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The Smoking Musket Tailgate Menu: Matinee in Austin

Love yourself with smoky, sticky foods.

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As much as we can rag on Texas fans and their fair-weathered support of their football team, we cannot bash the culinary scene in Austin and at Longhorn tailgates. Texas has so much good tailgate food to offer, it would be a shame to not take from them for our own purposes.

Whether you’re tailgating in Austin or having your friends and family over for a gameday party, these recipes will make you feel at home in the Hippie Haven of Texas.

Brisket Burnt Ends Tacos

When in Central Texas, eating brisket is a must. Well-smoked brisket may be one of the most beautiful sites in the culinary world, but brisket is a hard meat to smoke correctly. You can easily overcook parts of the meat, and some portions of it will not tenderize properly anyways. This is how burnt ends came to be.

Basically, brisket burnt ends are cubed portions of the fat side of the brisket, called the point. You can try to cook the brisket whole, which will take about nine or 10 hours, or you can cut the point off and cook it individually. The latter will take about six or seven hours.

Cook your brisket point at 250 degrees until it reaches an internal temp of 185 degrees. Remove it from the grill and immediately slice it against the grain, then slice it again to make cubes. You’ll hopefully see a scintillating pink smoke ring around the meat.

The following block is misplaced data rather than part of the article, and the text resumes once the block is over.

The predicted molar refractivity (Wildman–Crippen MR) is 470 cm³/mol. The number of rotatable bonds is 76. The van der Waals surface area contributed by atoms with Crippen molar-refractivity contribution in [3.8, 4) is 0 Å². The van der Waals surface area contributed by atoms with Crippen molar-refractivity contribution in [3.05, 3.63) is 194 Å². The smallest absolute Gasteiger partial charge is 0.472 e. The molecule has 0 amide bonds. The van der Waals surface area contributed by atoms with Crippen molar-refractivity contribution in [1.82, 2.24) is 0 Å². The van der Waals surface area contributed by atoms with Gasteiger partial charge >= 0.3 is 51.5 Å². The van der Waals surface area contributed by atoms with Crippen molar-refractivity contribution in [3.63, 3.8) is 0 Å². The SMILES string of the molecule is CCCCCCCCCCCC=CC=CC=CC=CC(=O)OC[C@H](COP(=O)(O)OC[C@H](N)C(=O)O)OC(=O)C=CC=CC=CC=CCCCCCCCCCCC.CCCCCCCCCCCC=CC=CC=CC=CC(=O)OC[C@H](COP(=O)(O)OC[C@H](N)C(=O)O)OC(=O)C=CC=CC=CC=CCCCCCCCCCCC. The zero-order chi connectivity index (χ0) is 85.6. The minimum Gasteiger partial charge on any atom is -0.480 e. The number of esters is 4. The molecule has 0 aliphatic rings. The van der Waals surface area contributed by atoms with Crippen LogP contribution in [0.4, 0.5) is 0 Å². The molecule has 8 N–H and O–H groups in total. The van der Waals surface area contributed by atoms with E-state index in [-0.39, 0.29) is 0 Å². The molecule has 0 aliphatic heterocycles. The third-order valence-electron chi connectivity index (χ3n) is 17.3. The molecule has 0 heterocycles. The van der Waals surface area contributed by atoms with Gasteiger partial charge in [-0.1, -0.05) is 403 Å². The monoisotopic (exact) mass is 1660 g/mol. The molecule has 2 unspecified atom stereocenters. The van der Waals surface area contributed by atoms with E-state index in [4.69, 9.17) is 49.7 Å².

Put the cubes in an aluminum tray, then, pour your favorite BBQ sauce. You’ll want to put them in a 300-degree smoker (or turn your grill up higher) to finish cooking for another two hours or so, until the liquid has caramelized.

Jalapeño Cilantro Slaw

Good Texas tacos are topped with a vinegar-based slaw, but this slaw uses mayonnaise to cool down the spicy jalapeño. This will go well on top of the sweet and smokey burnt ends, all laid on top of a corn tortilla.

You can shred all of the ingredients in a food processor or just take two bags of pre-shredded slaw mix and add the julienned jalapeño and chopped cilantro. The dressing, though, could use either the honey or the suggested substitution of agave sugar.

Assembling the tacos: Throw your tortillas on the grill for about 30 seconds, until they are warm, maybe even slightly charred. Place the burnt ends in the tortillas, dash some hot sauce on top (optional), then top with the slaw.

Grilled Sweet Potato Salad

Sweet potatoes are great in the late fall. This salad will bring out the flavors of the southwest and give your guests a different angle on a potato salad. This recipe could easily be assembled at your tailgate or you can prep it the night before and finish on the grill.

Here is the split-preparation way to make this recipe:

First, slice the sweet potatoes into thin rounds, and save them in a zip-top bag. Next, add the corn, beans, bell pepper, onion and avocado to an air-tight container. Toss those ingredients a bit and then add diced avocado on top. Finally, make the dressing by adding the lime juice, salt, pepper and chopped cilantro to a mason jar, then seal.

At the tailgate, fire up your grill, then add a tablespoon each of olive oil and cayenne pepper, toss the potato rounds in the bag as the grill heats. Grill the potato rounds for eight minutes per side, then remove from the grill. Toss the cold ingredients in a bowl as the potatoes cool. Quarter the rounds and add them to the bowl. Pour in the mason jar contents and toss.

Remember, By-Godders, they may think they’re better than us, but we definitely have more fun and we don’t lose tailgates!